“Argh!” Huffs the bagger. “I shouldn’t even have to say why! I’m an animal activist. Okay? Meat is murder!”

I look down. Oh. That’s what she didn’t bag. I got some sliced chicken and turkey from the deli.

“What?” asks the cashier again, not sure she actually heard this correctly.

“MEAT. IS. MURDER.” Repeats the bagger.

Without missing a beat, the cashier reaches over, snags the deli meats and puts them into a bag and hands them over to me. She rips off my receipt, hands it to me and recites how many points I have available for gas discounts. And she smiles, weakly.

“Have a nice night.” She says to me.

I smile back with a mumbled thanks and I head out. I don’t make eye contact with the funky haired woman or say anything to her.

As I’m walking away, some tense conversation is going on between the cashier and bagger. I hear her say, “Oh I could show you videos…” before I’m out of earshot.

On my way out, and driving home, I’m torn about the incident.

Because the Pajiban in me feels really proud of that young woman for standing up for a belief structure that matters to her …

But the business owner in me can’t believe that some clueless idiot thinks that work is a proper place for protest …

But the dad in me thinks I hope my daughters grow up to have courage in their convictions …

But the consumer of that store in me thinks, man she made me feel really judged in that check out lane, in a place where I shouldn’t really feel that way …

But the activist in me thinks that if you’re not pushing your agenda in a place where it matters, like Kaep kneeling for the anthem, then how will you ever move that agenda forward?

But the son-of-a-silent-generation-father in me thinks there’s a time and a place…there’s a time and a place…

But the feminist in me is thrilled that we live in a world where women have a louder voice, and I’ll take informed fellow citizens who care about something any day of the week over the usual apathetic sheep who have no idea why they do anything …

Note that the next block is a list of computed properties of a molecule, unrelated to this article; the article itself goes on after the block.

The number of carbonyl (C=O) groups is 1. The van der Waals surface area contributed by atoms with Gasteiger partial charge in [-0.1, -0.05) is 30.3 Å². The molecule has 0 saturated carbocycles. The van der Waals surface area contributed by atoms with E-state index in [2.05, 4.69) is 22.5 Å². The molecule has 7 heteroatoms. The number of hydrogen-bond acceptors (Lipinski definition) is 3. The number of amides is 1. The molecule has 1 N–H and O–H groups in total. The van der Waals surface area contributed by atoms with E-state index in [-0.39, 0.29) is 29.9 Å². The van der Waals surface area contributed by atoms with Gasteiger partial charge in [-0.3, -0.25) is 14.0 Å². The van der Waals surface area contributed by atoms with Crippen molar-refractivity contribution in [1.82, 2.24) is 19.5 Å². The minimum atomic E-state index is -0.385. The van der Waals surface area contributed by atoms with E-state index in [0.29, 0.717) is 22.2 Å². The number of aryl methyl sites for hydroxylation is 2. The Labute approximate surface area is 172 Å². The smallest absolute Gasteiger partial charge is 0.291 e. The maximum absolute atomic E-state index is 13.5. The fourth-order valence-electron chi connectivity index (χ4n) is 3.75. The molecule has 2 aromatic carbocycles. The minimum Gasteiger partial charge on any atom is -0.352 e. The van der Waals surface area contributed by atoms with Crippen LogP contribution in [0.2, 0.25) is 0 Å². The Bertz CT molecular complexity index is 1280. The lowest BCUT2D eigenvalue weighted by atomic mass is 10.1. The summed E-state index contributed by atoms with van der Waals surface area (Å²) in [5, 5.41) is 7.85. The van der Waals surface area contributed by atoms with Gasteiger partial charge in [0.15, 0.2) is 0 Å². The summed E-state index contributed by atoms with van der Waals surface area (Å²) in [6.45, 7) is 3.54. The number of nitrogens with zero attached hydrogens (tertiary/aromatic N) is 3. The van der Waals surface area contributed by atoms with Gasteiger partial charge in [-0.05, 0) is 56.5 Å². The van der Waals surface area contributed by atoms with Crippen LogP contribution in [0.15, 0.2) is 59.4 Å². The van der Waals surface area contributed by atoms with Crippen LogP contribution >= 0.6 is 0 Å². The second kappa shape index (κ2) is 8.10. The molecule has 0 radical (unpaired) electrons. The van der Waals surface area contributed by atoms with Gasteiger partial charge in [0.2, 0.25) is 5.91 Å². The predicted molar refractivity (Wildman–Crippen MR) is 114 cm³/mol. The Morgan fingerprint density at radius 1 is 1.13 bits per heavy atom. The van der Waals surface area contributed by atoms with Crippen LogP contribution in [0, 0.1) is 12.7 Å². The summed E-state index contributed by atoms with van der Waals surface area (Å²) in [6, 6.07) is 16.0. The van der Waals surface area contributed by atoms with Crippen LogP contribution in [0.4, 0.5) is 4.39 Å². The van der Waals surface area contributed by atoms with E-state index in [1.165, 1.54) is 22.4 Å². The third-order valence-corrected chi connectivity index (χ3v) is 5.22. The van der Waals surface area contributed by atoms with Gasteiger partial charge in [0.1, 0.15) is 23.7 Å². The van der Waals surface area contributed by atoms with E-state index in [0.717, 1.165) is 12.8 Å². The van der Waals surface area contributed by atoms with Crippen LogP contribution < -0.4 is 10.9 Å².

But the Gen-X’r in me scoffs that this entitled, youngling who hasn’t really experienced life yet thinks the whole world is her personal stage and that she can make a scene wherever she wants …

But the friendly friend in me thinks that she’s probably so used to taking shit in this idiot town that I can’t blame her for having a quick trigger with all these mouthbreathers around her at all times …

But the pragmatist in me is like “um, if you have a problem with meat, maybe don’t get a job at a place where a big part of the actual job is handling meat.

But the punk rocker in me is like “Fuck these squares! Burn this bitch down, funky hair!”

But the pop psychologist in me is like This is a perfectly reasonable line to draw, but possibly drawn in the wrong place. I wonder at the life experiences of this woman that have led up to the point where she’s so quick to look for conflict.

But the long-time customer of that store feels like I should shoot them an email to say that I didn’t particularly like how I felt during that interaction, and I wouldn’t want other fellow customers to feel that way.

But the sensitive schmuck in me knows that would probably mean that funky hair bagger would get in trouble and it could possibly affect her actual job and livelihood. And while she may be making her own bed, I certainly don’t have to be the one to force her to sleep in it.

In the end, I showed a tremendous amount of sophistication and courage and compassion by hurriedly pushing my cart out of the supermarket as fast as I could and then jerkstoring everything I could have and should have said on the drive home.

I still don’t know who’s right or wrong.

I’m still not sure where I land on any of it … but it’s amazing what knots you can get tied in because of a simple trip to the grocery store.

Follow Lord Castleton on Twizzler.